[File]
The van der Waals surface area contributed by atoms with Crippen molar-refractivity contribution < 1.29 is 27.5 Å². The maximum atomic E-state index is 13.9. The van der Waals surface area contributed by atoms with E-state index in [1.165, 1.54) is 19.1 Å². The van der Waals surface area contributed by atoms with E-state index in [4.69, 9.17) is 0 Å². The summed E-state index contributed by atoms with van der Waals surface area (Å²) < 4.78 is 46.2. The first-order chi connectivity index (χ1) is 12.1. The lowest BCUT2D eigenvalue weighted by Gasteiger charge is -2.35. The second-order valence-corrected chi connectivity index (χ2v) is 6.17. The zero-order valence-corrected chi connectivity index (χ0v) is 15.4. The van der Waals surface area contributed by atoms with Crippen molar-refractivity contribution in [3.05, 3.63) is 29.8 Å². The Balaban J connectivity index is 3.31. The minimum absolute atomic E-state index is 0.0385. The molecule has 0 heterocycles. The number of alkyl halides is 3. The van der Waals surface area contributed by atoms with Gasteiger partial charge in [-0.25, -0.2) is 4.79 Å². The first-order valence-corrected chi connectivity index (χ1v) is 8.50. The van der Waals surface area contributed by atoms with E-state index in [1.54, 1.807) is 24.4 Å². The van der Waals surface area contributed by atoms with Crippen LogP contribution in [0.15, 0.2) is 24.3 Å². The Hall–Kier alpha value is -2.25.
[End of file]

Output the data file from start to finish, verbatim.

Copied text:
The van der Waals surface area contributed by atoms with Crippen molar-refractivity contribution < 1.29 is 27.5 Å². The maximum atomic E-state index is 13.9. The van der Waals surface area contributed by atoms with E-state index in [1.165, 1.54) is 19.1 Å². The van der Waals surface area contributed by atoms with E-state index in [4.69, 9.17) is 0 Å². The summed E-state index contributed by atoms with van der Waals surface area (Å²) < 4.78 is 46.2. The first-order chi connectivity index (χ1) is 12.1. The lowest BCUT2D eigenvalue weighted by Gasteiger charge is -2.35. The second-order valence-corrected chi connectivity index (χ2v) is 6.17. The zero-order valence-corrected chi connectivity index (χ0v) is 15.4. The van der Waals surface area contributed by atoms with Crippen molar-refractivity contribution in [3.05, 3.63) is 29.8 Å². The Balaban J connectivity index is 3.31. The minimum absolute atomic E-state index is 0.0385. The molecule has 0 heterocycles. The number of alkyl halides is 3. The van der Waals surface area contributed by atoms with Gasteiger partial charge in [-0.25, -0.2) is 4.79 Å². The first-order valence-corrected chi connectivity index (χ1v) is 8.50. The van der Waals surface area contributed by atoms with E-state index in [1.54, 1.807) is 24.4 Å². The van der Waals surface area contributed by atoms with Crippen LogP contribution in [0.15, 0.2) is 24.3 Å². The Hall–Kier alpha value is -2.25.